Francois Fillon has his work cut out for him if he is to get back into the election race – and will be hoping a new slur campaign against Macron is the right recipe for success.
Fillon, the one-time favourite to be the next president until his campaign hit the rocks over the fake jobs scandal involving his wife, is lagging well behind Macron in the polls.
On current predictions he will not make the crucial second round run-off vote, likely to be between Macron and Marine Le Pen.
So Fillon's team have decided to go after Macron's voters – who are typically considered to be less faithful than those of far-right Marine Le Pen and therefore a presumably easier to attract or at least to influence.
Their tactic is to make voters believe that Macron is the heir to France's most unpopular president ever François Hollande.
The conservative party candidate dubbed him “Emmanuel Hollande” and “François Macron” on French radio on Thursday. His team believes they can unsettle Macron's voters by suggesting a vote for the 39-year-old former economy minister is the same as re-electing Hollande.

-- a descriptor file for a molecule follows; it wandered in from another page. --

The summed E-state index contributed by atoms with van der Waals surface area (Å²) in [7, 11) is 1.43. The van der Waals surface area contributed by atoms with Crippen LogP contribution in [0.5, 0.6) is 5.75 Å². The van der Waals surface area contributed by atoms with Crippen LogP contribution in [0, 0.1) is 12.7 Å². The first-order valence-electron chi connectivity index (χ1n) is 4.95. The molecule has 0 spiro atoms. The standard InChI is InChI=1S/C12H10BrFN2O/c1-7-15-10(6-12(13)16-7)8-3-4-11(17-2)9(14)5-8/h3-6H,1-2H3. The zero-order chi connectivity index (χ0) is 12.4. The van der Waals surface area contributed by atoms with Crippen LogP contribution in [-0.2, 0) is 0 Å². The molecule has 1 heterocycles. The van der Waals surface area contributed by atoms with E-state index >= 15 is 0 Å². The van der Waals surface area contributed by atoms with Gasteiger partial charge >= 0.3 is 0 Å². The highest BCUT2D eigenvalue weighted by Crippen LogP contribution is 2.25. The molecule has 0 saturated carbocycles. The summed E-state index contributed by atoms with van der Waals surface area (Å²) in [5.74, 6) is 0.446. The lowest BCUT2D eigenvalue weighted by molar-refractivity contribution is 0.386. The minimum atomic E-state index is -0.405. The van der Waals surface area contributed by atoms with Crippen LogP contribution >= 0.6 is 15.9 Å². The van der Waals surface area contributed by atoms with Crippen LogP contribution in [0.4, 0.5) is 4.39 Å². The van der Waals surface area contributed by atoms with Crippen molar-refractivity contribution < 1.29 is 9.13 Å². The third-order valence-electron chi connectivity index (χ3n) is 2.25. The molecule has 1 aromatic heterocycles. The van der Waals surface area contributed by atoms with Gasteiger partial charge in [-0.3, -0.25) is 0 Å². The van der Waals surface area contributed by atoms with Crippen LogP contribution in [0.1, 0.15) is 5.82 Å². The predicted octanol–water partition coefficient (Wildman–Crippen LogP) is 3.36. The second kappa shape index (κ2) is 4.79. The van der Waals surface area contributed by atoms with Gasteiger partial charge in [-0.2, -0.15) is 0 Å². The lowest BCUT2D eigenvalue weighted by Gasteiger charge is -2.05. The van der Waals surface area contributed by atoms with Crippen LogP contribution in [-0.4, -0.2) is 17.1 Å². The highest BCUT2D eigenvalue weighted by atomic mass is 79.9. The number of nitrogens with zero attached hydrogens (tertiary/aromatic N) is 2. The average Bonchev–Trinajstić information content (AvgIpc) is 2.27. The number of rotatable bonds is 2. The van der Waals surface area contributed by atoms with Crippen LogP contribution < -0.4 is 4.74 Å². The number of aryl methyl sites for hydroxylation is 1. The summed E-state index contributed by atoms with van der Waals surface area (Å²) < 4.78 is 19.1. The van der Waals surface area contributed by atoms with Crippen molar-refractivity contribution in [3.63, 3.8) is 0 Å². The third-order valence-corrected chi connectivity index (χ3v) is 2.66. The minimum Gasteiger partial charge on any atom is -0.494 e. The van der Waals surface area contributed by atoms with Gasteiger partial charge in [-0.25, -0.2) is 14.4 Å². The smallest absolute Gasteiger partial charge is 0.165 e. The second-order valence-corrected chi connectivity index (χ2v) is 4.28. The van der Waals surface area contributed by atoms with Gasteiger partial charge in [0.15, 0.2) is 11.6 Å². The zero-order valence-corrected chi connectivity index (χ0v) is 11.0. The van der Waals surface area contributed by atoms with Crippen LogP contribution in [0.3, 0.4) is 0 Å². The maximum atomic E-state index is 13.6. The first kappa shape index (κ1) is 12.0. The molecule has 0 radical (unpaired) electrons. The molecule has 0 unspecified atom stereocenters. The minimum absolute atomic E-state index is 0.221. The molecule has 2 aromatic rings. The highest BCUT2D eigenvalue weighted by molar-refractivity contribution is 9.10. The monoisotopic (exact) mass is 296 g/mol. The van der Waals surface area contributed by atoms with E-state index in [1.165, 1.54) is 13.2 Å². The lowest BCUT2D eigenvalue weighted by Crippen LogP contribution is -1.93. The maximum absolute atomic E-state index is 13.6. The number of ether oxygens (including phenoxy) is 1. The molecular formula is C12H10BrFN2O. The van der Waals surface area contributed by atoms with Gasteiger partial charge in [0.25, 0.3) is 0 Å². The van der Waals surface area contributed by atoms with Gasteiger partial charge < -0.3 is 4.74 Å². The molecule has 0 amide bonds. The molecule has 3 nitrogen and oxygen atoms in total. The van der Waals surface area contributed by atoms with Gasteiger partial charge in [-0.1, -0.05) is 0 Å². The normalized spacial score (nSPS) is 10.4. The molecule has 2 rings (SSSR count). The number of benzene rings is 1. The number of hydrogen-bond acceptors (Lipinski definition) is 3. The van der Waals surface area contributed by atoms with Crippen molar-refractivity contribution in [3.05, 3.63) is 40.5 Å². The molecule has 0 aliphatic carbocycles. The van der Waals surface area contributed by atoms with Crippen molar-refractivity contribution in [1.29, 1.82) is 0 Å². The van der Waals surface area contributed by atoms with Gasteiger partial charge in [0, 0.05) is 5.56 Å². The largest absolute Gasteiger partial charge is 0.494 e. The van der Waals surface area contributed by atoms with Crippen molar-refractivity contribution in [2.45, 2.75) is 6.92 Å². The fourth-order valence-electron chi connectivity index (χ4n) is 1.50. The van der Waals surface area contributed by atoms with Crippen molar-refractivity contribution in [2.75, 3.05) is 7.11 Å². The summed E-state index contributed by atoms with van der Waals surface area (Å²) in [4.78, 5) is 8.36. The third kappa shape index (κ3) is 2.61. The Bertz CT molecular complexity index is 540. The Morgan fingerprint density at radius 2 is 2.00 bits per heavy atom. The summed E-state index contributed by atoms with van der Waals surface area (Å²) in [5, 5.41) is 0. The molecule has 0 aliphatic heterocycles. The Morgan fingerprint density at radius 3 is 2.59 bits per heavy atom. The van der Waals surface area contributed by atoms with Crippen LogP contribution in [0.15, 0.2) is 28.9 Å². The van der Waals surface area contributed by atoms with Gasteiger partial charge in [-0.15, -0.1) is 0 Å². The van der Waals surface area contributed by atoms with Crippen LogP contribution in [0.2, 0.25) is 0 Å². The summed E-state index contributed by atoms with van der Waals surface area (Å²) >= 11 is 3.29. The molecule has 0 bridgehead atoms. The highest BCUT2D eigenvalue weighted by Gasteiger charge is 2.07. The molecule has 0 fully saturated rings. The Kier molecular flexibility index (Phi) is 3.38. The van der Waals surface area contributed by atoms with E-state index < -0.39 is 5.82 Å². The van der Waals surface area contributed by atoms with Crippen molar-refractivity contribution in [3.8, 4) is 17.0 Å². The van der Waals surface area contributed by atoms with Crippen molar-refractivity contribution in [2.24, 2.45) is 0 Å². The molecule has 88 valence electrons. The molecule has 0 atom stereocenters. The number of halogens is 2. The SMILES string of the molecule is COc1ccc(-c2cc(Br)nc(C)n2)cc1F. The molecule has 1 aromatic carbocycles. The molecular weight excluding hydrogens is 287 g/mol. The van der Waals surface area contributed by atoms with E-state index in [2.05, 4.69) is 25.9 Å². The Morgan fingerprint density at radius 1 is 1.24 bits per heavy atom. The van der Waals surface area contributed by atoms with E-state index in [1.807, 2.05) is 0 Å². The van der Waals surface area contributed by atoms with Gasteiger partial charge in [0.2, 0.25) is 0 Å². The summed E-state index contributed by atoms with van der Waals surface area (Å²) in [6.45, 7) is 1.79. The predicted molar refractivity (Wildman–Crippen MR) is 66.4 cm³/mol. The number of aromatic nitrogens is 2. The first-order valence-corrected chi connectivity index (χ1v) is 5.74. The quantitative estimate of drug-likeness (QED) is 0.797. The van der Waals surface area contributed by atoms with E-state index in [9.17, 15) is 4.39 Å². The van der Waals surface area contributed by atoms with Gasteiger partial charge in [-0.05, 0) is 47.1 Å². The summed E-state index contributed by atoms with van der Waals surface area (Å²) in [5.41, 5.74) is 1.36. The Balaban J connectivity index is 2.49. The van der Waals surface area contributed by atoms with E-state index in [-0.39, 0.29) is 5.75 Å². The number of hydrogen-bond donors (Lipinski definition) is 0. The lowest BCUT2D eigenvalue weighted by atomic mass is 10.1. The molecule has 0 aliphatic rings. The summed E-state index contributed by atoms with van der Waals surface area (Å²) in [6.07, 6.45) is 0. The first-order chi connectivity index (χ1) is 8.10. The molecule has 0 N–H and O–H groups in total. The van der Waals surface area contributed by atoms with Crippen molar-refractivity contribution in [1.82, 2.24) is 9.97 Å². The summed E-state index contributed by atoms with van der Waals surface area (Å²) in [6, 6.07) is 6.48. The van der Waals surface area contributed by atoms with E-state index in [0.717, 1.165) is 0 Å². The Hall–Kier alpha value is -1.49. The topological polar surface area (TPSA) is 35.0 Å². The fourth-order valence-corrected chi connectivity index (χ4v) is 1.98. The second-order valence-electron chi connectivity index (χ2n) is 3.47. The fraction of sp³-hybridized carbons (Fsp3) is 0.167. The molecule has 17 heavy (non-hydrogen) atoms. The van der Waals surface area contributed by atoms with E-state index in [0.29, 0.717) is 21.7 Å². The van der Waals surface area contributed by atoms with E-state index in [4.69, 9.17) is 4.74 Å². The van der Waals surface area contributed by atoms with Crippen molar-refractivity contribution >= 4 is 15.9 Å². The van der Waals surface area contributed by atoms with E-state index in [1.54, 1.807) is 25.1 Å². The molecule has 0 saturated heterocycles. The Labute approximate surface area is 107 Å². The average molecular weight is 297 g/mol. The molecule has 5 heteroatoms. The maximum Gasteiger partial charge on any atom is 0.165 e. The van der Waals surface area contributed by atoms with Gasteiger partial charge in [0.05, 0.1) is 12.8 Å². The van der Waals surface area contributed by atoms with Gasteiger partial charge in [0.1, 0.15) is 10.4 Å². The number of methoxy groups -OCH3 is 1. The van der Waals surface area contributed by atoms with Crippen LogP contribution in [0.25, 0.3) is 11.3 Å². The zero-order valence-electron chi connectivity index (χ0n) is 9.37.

The campaign will see a barrage of posters and social media posts from Fillon fanatics accompanied by hashtags like #NewHollande (yes, in English) and #MacronLHeritier (Macron the Heir).
One poster shows Hollande and his former economy minister Macron standing face to face in profile, withe words “Emmanuel Macron, that's me”.
The more creative anti-Macron social media users have had various goes at blending his facial image with that of Hollande's. Some have been more successful than others.
— Anthony Cocorocchia (@ACocorocchia) March 30, 2017
The party's move to associate Macron with the former government was aided this week when Hollande's former PM Manuel Valls announced he would be voting for Macron.
The campaign by Les Republicans comes just weeks after the party tweeted an “anti-Semitic” caricature of Macron, which they removed after six hours.
The image showed the centrist Macron, a former economy minister and investment banker, with a hooked nose, wearing a suit and top hat.
Francois Fillon later condemned the image as “unacceptable” and said he could not “tolerate the party spreading caricatures that use the codes of anti-Semitic propaganda”.
The Republicans issued an apology and Macron called for “a return to civic respect”.
With three weeks to go before the first round of the presidential election, former prime minister Fillon is still battling allegations he used public money to pay his wife and children for “fake jobs”.
Both he and his wife have been officially charged with various offences including misuse of public funds.